"I have not been told what I'm going to be doing yet, but hopefully I'll get to pull a base out of the ground, sweep the field or maybe even dance on the infield," said Fung before the game.
The proceeds of the auction benefit the LUNGevity Foundation, the nation's leading lung cancer nonprofit organization. The foundation was chosen as a tribute to Monica Barlow, the former Baltimore Orioles' public relations director. Barlow died from lung cancer at age 36.
Fung's wife, Sarah Yuen, lost her uncle, aunt and paternal grandmother, all nonsmokers, to lung cancer, and Yuen's father has been fighting since his diagnosis four years ago.
"My father was diagnosed with lung cancer, stage four non-small cell, back in December 2011," Yuen said. "Thankfully we've had a few more years with him so far, but his health is sort of declining. And the stats are pretty abysmal compared to other cancers that have had more funding, and there is a huge stigma against long cancer."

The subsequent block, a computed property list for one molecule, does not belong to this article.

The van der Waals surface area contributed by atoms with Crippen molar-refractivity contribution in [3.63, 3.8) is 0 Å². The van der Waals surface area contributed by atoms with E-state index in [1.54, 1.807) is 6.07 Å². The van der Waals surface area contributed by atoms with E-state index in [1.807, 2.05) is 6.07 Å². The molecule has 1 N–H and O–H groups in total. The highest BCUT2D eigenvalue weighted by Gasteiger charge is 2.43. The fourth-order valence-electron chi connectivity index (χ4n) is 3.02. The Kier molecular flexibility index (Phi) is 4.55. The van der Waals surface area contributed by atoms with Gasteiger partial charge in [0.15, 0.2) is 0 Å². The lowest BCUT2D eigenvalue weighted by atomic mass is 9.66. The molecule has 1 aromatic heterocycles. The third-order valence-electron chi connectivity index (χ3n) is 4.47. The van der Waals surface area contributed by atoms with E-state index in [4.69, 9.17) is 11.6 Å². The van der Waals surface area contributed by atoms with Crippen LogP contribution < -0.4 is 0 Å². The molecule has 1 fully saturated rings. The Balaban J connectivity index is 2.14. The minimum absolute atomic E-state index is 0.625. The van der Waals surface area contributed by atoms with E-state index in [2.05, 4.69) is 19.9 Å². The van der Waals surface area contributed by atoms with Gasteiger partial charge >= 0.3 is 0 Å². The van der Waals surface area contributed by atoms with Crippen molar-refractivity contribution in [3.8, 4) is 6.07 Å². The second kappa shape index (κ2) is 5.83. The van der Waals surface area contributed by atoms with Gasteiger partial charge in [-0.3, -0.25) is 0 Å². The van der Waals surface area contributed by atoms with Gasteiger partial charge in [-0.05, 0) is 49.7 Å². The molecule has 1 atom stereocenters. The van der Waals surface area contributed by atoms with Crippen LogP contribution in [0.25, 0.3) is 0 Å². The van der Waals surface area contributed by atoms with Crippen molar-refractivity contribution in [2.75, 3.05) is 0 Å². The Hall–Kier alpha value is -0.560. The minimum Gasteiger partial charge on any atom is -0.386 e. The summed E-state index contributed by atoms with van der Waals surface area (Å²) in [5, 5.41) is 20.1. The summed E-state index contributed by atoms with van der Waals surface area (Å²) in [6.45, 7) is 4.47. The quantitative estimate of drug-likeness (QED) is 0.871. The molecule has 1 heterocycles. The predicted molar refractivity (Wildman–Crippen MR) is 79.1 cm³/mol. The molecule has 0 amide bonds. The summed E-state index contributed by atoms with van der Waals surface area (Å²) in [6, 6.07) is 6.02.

On the road from Brooklyn to Washington, Fung and Yuen researched statistics regarding the disease, something they have done before.
Yuen's father is among the one in 15 Americans that will be diagnosed with lung cancer in their lifetime.
"LUNGevity Foundation focuses on improving survivorship," said LUNGevity representative John Ratzenberger. "Whether we fund research for lung cancer treatment or early detection, or if we invest in support programs for individuals with lung cancer and their caregivers."
Before Barlow died, she began coordinating the relationship between Major League Baseball and LUNGevity.
At the Winter Meetings, every MLB team donated items or experiences to the LUNGevity auction in hopes to increase awareness surrounding the disease.
LUNGevity's relationship with the area continues in November, when Washington hosts "Breathe Deep D.C.," a 5K walk/run that commences at the Washington Monument.